To establish who is in the best position to prepare the Safe Work Method Statement, the principle contractor, builder, and/or subcontractors should decide who will take responsibility for the SWMS.

It's also a requirement that all managers, contractors, supervisors, and workers be involved in the creation of a Safe Work Method Statement. Workers must be consulted so that they understand the SWMS in depth and what they must do to establish and maintain risks and implement control measures to manage the risk. Sharing information and utilising workers' knowledge and experience may also aid in ensuring that the task is completed in accordance with the SWMS.

If your workplace has a Health and Safety Representative, they should also be contacted while creating a Safe Work Method Statement.

What does the principal contractor's responsibility entail?

Before beginning work, a principal contractor must take all reasonable steps to obtain a SWMS from any contractor performing high-risk work. If no SWMS exists, the principal contractor must arrange for one to be created, for example by the contractor or subcontractor.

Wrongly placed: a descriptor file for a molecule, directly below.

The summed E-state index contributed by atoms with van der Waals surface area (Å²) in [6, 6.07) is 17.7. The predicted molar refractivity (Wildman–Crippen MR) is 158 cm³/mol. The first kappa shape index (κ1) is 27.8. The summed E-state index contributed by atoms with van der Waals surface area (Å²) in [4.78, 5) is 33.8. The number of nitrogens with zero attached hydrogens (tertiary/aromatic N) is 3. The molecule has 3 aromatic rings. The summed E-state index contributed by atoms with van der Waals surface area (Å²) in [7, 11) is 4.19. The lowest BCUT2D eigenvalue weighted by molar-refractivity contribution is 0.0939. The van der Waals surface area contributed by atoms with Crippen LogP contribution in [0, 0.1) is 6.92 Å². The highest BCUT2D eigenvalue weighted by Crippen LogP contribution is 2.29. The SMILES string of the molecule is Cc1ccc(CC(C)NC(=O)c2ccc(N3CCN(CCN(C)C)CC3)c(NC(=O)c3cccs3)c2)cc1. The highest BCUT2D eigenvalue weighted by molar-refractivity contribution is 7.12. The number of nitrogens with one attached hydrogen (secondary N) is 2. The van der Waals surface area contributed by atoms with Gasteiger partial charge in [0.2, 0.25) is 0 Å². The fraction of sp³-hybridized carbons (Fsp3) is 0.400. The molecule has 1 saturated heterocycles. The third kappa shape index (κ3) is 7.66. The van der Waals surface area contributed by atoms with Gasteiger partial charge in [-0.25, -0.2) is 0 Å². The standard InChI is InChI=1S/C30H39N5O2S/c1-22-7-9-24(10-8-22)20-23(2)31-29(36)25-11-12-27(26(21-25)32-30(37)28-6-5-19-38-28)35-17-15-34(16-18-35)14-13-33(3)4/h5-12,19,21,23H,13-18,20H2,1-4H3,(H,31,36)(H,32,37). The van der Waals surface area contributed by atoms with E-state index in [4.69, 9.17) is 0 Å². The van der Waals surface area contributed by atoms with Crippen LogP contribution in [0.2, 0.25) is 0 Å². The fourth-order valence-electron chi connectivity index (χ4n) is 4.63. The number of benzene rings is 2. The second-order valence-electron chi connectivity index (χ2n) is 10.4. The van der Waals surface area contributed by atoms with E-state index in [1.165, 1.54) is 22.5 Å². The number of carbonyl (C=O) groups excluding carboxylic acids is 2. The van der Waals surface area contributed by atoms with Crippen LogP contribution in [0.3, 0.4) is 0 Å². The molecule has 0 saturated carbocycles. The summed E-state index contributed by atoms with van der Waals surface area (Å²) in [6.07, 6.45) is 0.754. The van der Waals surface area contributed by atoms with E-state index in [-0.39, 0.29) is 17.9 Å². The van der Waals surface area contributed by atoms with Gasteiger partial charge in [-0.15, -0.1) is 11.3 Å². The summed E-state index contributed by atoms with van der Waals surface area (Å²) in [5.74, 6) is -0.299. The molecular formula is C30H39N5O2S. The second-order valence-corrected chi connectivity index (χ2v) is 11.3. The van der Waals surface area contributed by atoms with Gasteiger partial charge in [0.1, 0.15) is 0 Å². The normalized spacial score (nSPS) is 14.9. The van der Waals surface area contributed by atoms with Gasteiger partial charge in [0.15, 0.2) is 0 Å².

A general contractor should establish plans to ensure that high-risk work is carried out safely and in compliance with the Safe Work Method Statement. This can be done by keeping an eye on how the SWMS is being implemented on the ground.

The principal contractors' WHS management plan must also include detailed arrangements for collecting, assessing, monitoring, and reviewing the SWMS, according to the WHS Regulations.

How to Write a Safe Work Method Statement 

If you're looking to write your own Static Line Systems Safe Work Method Statement, the first step is to create the document as a Safe Work Method Statement Template. This way, you can use the same SWMS Template and then adjust the document for each different static line systems project as needed, making sure that your Static Line Systems SWMS Template addresses any site specific risks.

The fastest and most cost effective solution would be to purchase a Bluesafe Static Line Systems SWMS Template. However, if you decide to take the route of writing your own static line systems SWMS.